Not the most original offering but a reassuringly fresh and simple take on nature in a complex world.

LITTLE BLUE HOUSE BESIDE THE SEA

A solitary child rejoices in the special beauty of a seaside home.

Nattily dressed in green sweater, stocking cap, and orange leggings, the little redhead walks home from school over the cliff tops to a tiny blue house, first waving goodbye to school friends, one white, like the protagonist, and one a child of color. Along the way, the child admires the bees in the flowers, the puffins “with drooping fishes in their bills,” and humpback whales breaching and observes the beauty of the ocean in all its moods. When a storm blows up, the child runs to the safe little cottage “that keeps me from the storm winds’ might.” Simple rhyming couplets and colorful, textured collages make this book evocative and charming, even for children who may not be familiar with the ocean. This young child seems to live independently in the titular house; while improbable, this is a fantasy that many readers will find appealing. In a final note, the author describes her connection with Newfoundland, where the little blue house of the title is located, and her fascination with the idea that the endless ocean could connect friends “who love the ocean as I do, and want to keep it safe, alive, and beautiful.”

Not the most original offering but a reassuringly fresh and simple take on nature in a complex world. (Picture book. 6-8)

Pub Date: June 2, 2020

ISBN: 978-0-88448-671-8

Page Count: 32

Publisher: Tilbury House

Review Posted Online: March 25, 2020

Kirkus Reviews Issue: April 15, 2020

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“It’s time to head back home,” the narrator concludes. “You’ve touched the Earth in so many ways.” Who knew it would be so...

TOUCH THE EARTH

From the Julian Lennon White Feather Flier Adventure series , Vol. 1

A pro bono Twinkie of a book invites readers to fly off in a magic plane to bring clean water to our planet’s oceans, deserts, and brown children.

Following a confusingly phrased suggestion beneath a soft-focus world map to “touch the Earth. Now touch where you live,” a shake of the volume transforms it into a plane with eyes and feathered wings that flies with the press of a flat, gray “button” painted onto the page. Pressing like buttons along the journey releases a gush of fresh water from the ground—and later, illogically, provides a filtration device that changes water “from yucky to clean”—for thirsty groups of smiling, brown-skinned people. At other stops, a tap on the button will “help irrigate the desert,” and touching floating bottles and other debris in the ocean supposedly makes it all disappear so the fish can return. The 20 children Coh places on a globe toward the end are varied of skin tone, but three of the four young saviors she plants in the flier’s cockpit as audience stand-ins are white. The closing poem isn’t so openly parochial, though it seldom rises above vague feel-good sentiments: “Love the Earth, the moon and sun. / All the children can be one.”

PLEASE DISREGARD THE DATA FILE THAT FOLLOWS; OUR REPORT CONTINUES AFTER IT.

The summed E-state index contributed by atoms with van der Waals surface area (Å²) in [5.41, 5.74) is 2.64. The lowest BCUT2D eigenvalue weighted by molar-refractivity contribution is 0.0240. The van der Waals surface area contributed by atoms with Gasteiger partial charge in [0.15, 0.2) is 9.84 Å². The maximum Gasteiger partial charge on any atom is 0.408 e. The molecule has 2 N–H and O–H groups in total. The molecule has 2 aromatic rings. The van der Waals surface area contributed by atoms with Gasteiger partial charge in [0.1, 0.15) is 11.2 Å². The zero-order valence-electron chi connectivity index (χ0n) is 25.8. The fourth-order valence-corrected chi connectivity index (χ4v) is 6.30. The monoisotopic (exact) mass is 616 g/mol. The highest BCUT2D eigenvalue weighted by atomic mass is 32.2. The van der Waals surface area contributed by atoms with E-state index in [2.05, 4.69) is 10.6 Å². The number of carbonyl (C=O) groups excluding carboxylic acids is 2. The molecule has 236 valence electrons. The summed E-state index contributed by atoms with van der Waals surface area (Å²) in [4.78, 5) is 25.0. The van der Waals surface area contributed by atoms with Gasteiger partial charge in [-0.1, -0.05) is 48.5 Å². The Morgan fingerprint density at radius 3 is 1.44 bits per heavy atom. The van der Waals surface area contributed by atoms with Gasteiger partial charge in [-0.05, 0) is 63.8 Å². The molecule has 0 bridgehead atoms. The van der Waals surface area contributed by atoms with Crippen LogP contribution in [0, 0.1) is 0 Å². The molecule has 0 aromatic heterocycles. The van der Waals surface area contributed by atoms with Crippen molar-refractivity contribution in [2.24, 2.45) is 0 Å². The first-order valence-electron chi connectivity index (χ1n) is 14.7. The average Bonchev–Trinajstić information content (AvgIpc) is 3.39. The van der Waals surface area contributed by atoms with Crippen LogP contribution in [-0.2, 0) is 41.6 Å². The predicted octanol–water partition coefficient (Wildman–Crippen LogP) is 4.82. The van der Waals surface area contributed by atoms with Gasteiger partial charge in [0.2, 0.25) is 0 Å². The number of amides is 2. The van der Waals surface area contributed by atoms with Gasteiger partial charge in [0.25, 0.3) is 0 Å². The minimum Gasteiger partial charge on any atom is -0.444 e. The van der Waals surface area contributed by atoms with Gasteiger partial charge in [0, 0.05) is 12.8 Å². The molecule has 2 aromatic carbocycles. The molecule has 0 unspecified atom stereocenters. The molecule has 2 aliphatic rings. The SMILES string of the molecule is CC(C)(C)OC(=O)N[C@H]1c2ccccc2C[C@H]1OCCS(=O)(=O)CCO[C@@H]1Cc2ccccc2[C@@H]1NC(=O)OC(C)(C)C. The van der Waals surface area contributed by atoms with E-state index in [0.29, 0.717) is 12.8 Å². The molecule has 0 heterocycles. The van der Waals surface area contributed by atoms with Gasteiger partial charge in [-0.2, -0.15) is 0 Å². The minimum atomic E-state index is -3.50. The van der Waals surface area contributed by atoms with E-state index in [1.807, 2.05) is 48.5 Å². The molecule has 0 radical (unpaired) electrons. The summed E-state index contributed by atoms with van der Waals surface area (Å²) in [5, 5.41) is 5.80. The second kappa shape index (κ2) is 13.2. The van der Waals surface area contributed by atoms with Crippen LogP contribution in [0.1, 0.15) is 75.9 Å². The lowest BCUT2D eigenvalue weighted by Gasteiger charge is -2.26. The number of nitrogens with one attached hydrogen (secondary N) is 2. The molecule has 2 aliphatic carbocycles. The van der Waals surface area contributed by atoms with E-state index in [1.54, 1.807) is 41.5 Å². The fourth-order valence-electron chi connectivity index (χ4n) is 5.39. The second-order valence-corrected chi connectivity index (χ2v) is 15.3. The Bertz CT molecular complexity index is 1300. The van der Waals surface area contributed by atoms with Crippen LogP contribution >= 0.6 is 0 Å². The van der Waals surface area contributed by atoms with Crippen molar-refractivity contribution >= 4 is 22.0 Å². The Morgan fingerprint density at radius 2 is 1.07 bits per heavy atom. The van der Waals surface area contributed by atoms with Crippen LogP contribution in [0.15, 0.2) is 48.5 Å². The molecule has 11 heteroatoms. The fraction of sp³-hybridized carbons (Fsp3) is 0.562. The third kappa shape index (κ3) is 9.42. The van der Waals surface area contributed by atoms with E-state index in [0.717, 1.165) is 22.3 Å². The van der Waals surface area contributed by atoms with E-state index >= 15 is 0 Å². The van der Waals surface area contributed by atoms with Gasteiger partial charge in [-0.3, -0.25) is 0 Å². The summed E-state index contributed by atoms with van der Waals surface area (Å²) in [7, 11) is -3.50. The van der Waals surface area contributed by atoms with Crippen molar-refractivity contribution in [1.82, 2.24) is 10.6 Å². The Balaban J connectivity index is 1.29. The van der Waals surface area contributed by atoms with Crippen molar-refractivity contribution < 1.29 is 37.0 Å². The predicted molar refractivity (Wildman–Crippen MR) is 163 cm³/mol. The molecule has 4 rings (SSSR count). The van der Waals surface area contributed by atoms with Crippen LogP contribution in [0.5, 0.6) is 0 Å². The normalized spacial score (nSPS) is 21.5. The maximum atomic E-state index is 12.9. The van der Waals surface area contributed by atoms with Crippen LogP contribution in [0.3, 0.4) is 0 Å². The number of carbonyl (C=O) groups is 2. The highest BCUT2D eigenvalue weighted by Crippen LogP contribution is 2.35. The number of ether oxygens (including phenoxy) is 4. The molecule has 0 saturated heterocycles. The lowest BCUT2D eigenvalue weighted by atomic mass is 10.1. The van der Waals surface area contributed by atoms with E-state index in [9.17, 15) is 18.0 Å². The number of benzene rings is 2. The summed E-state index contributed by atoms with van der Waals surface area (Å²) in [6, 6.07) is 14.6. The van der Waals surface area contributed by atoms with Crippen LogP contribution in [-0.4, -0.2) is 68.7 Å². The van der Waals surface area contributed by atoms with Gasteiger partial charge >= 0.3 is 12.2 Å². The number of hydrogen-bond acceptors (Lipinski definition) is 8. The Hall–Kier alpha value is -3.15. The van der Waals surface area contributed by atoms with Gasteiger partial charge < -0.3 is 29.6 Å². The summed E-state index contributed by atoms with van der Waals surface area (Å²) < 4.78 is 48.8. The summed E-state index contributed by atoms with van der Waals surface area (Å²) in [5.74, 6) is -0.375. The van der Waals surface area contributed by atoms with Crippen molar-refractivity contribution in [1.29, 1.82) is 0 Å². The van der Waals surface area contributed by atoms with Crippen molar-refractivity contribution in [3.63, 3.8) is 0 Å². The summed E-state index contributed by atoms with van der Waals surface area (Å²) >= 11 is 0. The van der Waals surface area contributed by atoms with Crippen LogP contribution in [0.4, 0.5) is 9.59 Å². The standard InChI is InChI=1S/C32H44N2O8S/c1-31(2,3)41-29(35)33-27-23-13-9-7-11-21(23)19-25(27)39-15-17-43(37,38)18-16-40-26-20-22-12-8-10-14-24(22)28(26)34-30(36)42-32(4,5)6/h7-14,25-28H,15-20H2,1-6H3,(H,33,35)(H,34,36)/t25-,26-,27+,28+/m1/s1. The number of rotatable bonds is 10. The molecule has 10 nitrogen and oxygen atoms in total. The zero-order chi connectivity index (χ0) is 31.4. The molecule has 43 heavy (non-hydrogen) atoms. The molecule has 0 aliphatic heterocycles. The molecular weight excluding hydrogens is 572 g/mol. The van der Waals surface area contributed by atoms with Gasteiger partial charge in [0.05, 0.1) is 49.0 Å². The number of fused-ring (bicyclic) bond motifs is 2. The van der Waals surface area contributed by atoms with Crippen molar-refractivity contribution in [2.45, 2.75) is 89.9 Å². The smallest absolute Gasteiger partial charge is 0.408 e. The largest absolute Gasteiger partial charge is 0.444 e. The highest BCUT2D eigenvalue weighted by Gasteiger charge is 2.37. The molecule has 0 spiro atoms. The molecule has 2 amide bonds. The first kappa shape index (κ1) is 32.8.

“It’s time to head back home,” the narrator concludes. “You’ve touched the Earth in so many ways.” Who knew it would be so easy to clean the place up and give everyone a drink? (Picture book. 6-8)

Pub Date: April 11, 2017

ISBN: 978-1-5107-2083-1

Page Count: 40

Publisher: Sky Pony Press

Review Posted Online: Feb. 4, 2017

Kirkus Reviews Issue: Feb. 15, 2017

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Hurray for the underdog.

PLUTO GETS THE CALL

Heart (-shaped surface feature) literally broken by its demotion from planet status, Pluto glumly conducts readers on a tour of the solar system.

You’d be bummed, too. Angrily rejecting the suggestions of “mean scientists” from Earth that “ice dwarf” or “plutoid” might serve as well (“Would you like to be called humanoid?”), Pluto drifts out of the Kuiper Belt to lead readers past the so-called “real” planets in succession. All sport faces with googly eyes in Keller’s bright illustrations, and distinct personalities, too—but also actual physical characteristics (“Neptune is pretty icy. And gassy. I’m not being mean, he just is”) that are supplemented by pages of “fun facts” at the end. Having fended off Saturn’s flirtation, endured Jupiter’s stormy reception (“Keep OFF THE GAS!”) and relentless mockery from the asteroids, and given Earth the cold shoulder, Pluto at last takes the sympathetic suggestion of Venus and Mercury to talk to the Sun. “She’s pretty bright.” A (what else?) warm welcome, plus our local star’s comforting reminders that every celestial body is unique (though “people talk about Uranus for reasons I don’t really want to get into”), and anyway, scientists are still arguing the matter because that’s what “science” is all about, mend Pluto’s heart at last: “Whatever I’m called, I’ll always be PLUTO!”

Hurray for the underdog. (afterword) (Informational picture book. 6-8)

Pub Date: Nov. 12, 2019

ISBN: 978-1-5344-1453-2

Page Count: 48

Publisher: Beach Lane/Simon & Schuster

Review Posted Online: Aug. 12, 2019

Kirkus Reviews Issue: Sept. 1, 2019

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